Tag Archives: happy

Four Ways Millennials Can Be Happier Right This Minute

23 Jun

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So tell me, are you happy?

Like, honestly… happy?

Do you even know what happiness is, really?

Or are you like most of us… stressed out all the time?

Do you spend hours in your room crying because life isn’t working out the way you thought it would?

Because if the answer is yes, I’m going to tell you right now…you gotta stop doing that.

Our twenties are a mess.

A legit freaking mess.

We’re constantly stressed out and confused and don’t really know what to do with our lives.

Then, the real-world welcomes us with an even bigger slap in the face.

We’re suddenly wearing five different hats…

We’re suddenly juggling 700,000 responsibilities at once…

Of course, it’s stressful.

And it sucks.

Big time.

Mostly because we’ve been taught our whole lives that things are supposed to get better as time goes by.

Not worse.

The older we get… the happier we become. So we’ve been told.

Because, you know… when we get older, we graduate college and we get awesome jobs and we get married and we have the cutest kids and everything is wonderful.

That’s the story we’ve told since before we can remember.

But the truth is this…

We don’t just somehow get happier.

We don’t just wake up one day and feel happier.

It doesn’t happen like that.

Happiness isn’t a given.

It takes work.

It takes time.

And most importantly, it takes some serious self-reflection.

So in the meantime, while you’re figuring out what makes you happy and what doesn’t, here are a few things we can all do to make our lives a little bit better…

To make things a little more bearable…

Because we really can be happier.

Right. This. Very. Minute.

And I refuse to accept anything other than that.

1. Stop living in the future  

Today isn’t tomorrow. Today isn’t five years from now. Today is today, so enjoy it. Sure, we should all have dreams, but we need to make an effort to stop living our lives completely in the future. We spend so much time thinking about and planning for the future that we often miss out on so much of the present. Focus on what’s in front of you. It’ll be gone before you know it.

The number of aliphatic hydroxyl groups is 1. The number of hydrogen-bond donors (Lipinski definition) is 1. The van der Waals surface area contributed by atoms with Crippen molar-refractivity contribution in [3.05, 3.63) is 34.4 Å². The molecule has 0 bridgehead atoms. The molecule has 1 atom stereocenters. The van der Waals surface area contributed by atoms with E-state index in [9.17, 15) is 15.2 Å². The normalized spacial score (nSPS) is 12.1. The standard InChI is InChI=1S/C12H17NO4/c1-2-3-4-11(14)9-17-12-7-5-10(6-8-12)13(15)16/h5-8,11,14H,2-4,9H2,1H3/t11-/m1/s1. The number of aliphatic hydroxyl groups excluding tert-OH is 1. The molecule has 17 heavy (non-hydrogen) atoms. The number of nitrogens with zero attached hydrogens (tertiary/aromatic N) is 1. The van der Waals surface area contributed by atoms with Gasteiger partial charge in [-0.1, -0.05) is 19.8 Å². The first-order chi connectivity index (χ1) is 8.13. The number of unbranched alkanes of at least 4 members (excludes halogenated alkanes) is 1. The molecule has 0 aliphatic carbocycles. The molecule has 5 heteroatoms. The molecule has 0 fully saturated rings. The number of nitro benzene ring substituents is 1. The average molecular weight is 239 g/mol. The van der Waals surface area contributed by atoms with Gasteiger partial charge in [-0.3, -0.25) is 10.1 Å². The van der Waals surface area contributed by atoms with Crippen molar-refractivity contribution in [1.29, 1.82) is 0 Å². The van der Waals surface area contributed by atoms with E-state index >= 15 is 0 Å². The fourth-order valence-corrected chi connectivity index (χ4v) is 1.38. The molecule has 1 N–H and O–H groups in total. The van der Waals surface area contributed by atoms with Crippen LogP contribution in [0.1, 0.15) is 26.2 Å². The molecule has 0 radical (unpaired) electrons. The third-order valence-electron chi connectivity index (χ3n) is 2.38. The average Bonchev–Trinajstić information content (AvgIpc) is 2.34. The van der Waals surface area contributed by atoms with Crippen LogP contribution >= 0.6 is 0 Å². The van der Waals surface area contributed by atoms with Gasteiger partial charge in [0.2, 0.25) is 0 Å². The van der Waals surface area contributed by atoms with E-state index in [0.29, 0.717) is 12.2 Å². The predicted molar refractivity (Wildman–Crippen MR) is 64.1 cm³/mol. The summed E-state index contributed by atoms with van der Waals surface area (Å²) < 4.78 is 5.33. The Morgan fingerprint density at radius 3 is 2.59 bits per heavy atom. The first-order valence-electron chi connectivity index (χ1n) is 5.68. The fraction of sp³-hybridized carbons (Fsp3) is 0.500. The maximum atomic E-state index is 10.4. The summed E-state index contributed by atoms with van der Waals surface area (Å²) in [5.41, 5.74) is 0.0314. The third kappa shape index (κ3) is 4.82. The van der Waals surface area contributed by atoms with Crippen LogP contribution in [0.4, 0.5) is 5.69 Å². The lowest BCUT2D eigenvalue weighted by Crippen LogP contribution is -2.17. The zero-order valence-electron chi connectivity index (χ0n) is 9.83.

2. Stop buying so much stuff

Money lets you buy things. And sure, things are great. But you know what’s even better? People. Relationships. Experiences. Stop spending so much money on things that’ll end up in the trash next year. You know you don’t need half the things you have in your closet. Instead, save money. Give yourself that peace of mind. Instead, use that money to visit your family. Use that money to travel. But infinite amounts of clothes and shoes and electronics? Such a waste.

3. Stop seeking everyone’s approval

You can’t get everyone to like you. There. End of story. Now stop trying to please everyone. Do things for yourself. I promise you, it’s probably the best thing you can do right now if you ever want to live a happy life.

4. Stop second guessing yourself all the time

Ugh. Should I? Shouldn’t I? But… what if…all these questions ultimately lead to inaction. Listen to your gut. Learn to trust your intuition. If you want to do something, do it. Because if you second guess every move you want to make, you’ll never go anywhere, and how absolutely lame would that be?

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Your Cubicle Doesn’t Have to Be Ugly

3 Mar

So today I’m not writing anything fancy.

Nope.

Nothing soul-crushingly deep.

I just wanna talk about something that’s been on my mind for a while now.

So here it goes…

Your cubicle doesn’t have to be ugly.

Not a teeny tiny bit.

It doesn’t have to be dark and gray and dreary.

And you know what else? It doesn’t have to look like a prison.

Instead, it can be fun.

It can be vibrant and uplifting.

It can be a reflection of your super-awesome personality if you want it to.